The Port of New Orleans was slapped with a $10 million lawsuit in federal court Monday by a Singaporean shipping company that claims a wharf’s poor design damaged a bulk carrier owned by the company and caused an oil spill.
An attorney for the billionaire founder of Insys Therapeutics filed documents in Boston federal court Monday to suggest that prosecutors believed a then-suspect who is now cooperating with prosecutors in the company's bribery case was lying to them in a 2016 proffer, but chose not to prosecute him for the lies.
The U.S. Supreme Court on Monday refused to consider a wrongful death lawsuit by the parents of a National Hockey League player alleging his fatal overdose was the result of the league's promotion of violence and downplaying of the risks of head trauma.
Walmart and three pharmaceutical companies were hit with a proposed class action in Florida federal court Saturday alleging they contributed to the production and sale of contaminated batches of a drug used to treat high blood pressure and diabetes.
In this series featuring law school luminaries, Yale Law School lecturer and Pulitzer Prize-winning reporter Linda Greenhouse discusses her coverage of the U.S. Supreme Court, the conservatives' long game and trends in journalism.
Conflict preemption was at the heart of the Third Circuit’s recent analysis in Sikkelee v. Precision Airmotive, where the majority shifted precedent to inject state law into federally regulated aviation design, says Alexis Kellert of Weil Gotshal & Manges LLP.
Attorneys should think beyond the Veterans Day parades and use their time and talents to help the many veterans facing urgent legal issues, says Linda Klein of Baker Donelson Bearman Caldwell & Berkowitz PC.
The Ninth Circuit's decision in Durnford v. MusclePharm Corp. — like two other recent decisions — highlights the balancing act between regulatory standards and truth-in-advertising principles. Compliance with standards doesn't always mean advertisers are in the clear, says Terri Seligman of Frankfurt Kurnit Klein & Selz PC.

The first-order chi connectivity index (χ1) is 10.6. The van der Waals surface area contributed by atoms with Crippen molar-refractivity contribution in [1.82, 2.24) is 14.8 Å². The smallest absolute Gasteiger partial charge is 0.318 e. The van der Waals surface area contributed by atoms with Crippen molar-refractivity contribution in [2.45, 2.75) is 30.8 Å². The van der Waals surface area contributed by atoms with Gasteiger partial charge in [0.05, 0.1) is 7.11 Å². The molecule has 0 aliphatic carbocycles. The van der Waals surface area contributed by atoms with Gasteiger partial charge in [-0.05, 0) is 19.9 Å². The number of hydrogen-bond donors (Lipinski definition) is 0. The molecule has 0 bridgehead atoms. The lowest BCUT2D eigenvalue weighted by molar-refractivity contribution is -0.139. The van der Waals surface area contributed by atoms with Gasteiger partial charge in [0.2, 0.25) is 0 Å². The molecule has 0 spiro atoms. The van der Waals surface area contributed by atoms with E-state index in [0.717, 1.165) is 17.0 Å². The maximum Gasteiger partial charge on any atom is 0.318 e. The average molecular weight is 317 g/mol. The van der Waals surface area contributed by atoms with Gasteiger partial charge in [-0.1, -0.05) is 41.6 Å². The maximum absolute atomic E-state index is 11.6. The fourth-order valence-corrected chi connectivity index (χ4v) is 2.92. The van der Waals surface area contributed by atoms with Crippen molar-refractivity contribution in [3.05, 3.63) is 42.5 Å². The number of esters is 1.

The decision last month by Baker McKenzie’s global chairman to step down due to exhaustion indicates that the legal profession needs to mount a broader wellness effort to address long hours, high stress, frequent travel and the daily demands of practice, says Leesa Klepper, director of Thrivewell Coaching.
By denying certiorari in the lead cleanup case ConAgra Grocery v. California, the U.S. Supreme Court missed an opportunity to impose rational limits on what could become an unbounded catch-all tort, says Linda Kelly, general counsel of the National Association of Manufacturers.
A California jury was recently asked to determine whether the popular herbicide Roundup causes cancer. The case demonstrates how jurors often must draw conclusions on unresolved scientific issues, and how manufacturers that ignore complaints about product risks will struggle to overcome the image of corporate irresponsibility at trial, say attorneys with Eversheds Sutherland LLP.
Last month, the U.S. Food and Drug Administration announced three new medical device cybersecurity initiatives, including an incident response playbook, a memorandum of agreement with the U.S. Department of Homeland Security and a draft guidance on premarket submissions. The agency is clearly taking device vulnerabilities more seriously than ever, say Michael Buchanan and Joshua Furman of Patterson Belknap Webb & Tyler LLP.
The Ninth Circuit recently affirmed a nationwide, claims-made class action settlement over use of the phrase “Imported from Italy” on bottles of olive oil made with olives from multiple countries. The ruling may herald a shift toward giving class action defendants some level of litigation certainty and finality, says Sean Commons of Sidley Austin LLP.
In a classic case of overreaching, plaintiffs in the Abilify multidistrict litigation recently sought sanctions against the defendant for not preserving emails from more than a decade before the start of the legal action. But their "everything plus the kitchen sink" approach couldn’t mask the lack of merit in any of their arguments, says Michelle Hart Yeary of Dechert LLP.